Flying in the face of climate science—Part 2: Air travel emissions in perspective

The first installment of this two-part series set out the case for why carbon offsetting is incompatible with serious response to climate change, and looked specifically at what this implies for rich-world attachment to air travel.

In coming to terms with why this does actually matter, there is a further basic question that needs grappling with: why should flying in particular be singled out for such scrutiny? It’s hardly the largest source of emissions overall, so why give it such weight? With carbon dioxide from aviation accounting for just 2 percent of total global carbon dioxide emissions (roughly 12 percent of CO2 emissions from transport, which in turn is 15 percent of the global total) the concern I’m expressing might seem thoroughly misplaced. Even for Australia, direct aviation emissions account only for 3.1 percent of the national total for all greenhouse gases (i.e. on a Global Warming Potential CO2 equivalent basis, rather than in terms of CO2 alone). I suspect this may in fact play a substantial part in why broader cultural attitudes diverge so sharply from my own.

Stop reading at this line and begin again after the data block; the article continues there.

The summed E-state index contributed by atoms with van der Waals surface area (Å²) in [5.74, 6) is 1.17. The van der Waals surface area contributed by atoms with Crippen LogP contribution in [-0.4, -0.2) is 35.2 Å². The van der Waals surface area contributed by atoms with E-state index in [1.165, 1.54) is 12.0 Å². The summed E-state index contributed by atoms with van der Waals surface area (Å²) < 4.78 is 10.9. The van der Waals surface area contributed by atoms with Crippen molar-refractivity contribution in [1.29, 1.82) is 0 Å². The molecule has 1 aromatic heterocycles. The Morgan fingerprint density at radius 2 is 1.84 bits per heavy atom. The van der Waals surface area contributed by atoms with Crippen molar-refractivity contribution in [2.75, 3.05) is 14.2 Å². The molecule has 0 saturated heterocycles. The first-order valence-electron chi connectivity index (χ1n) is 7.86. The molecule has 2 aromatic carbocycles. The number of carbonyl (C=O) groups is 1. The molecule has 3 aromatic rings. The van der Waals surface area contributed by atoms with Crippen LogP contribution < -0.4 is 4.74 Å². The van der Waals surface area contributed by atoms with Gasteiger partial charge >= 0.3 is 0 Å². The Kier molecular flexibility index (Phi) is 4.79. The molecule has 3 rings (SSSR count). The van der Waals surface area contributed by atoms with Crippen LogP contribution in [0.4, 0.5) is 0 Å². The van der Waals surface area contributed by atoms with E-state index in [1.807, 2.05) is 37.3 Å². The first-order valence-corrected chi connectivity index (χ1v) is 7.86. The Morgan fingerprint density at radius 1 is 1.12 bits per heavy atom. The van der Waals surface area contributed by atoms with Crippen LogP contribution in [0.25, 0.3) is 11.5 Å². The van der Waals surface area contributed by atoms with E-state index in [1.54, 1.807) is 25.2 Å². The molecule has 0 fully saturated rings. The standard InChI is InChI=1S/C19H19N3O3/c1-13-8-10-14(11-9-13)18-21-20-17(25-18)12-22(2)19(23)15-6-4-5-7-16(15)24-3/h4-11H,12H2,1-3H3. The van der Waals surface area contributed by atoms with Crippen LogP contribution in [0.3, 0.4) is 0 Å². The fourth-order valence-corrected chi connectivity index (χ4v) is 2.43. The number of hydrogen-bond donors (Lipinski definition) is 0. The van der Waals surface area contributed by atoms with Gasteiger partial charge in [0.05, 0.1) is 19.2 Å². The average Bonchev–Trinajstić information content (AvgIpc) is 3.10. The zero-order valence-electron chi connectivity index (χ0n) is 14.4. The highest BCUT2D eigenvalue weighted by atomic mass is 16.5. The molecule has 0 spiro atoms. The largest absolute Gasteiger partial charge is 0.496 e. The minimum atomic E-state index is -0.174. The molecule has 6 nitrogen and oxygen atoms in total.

There is a two-level problem with this apparently obvious but far too simplistic view. Continue reading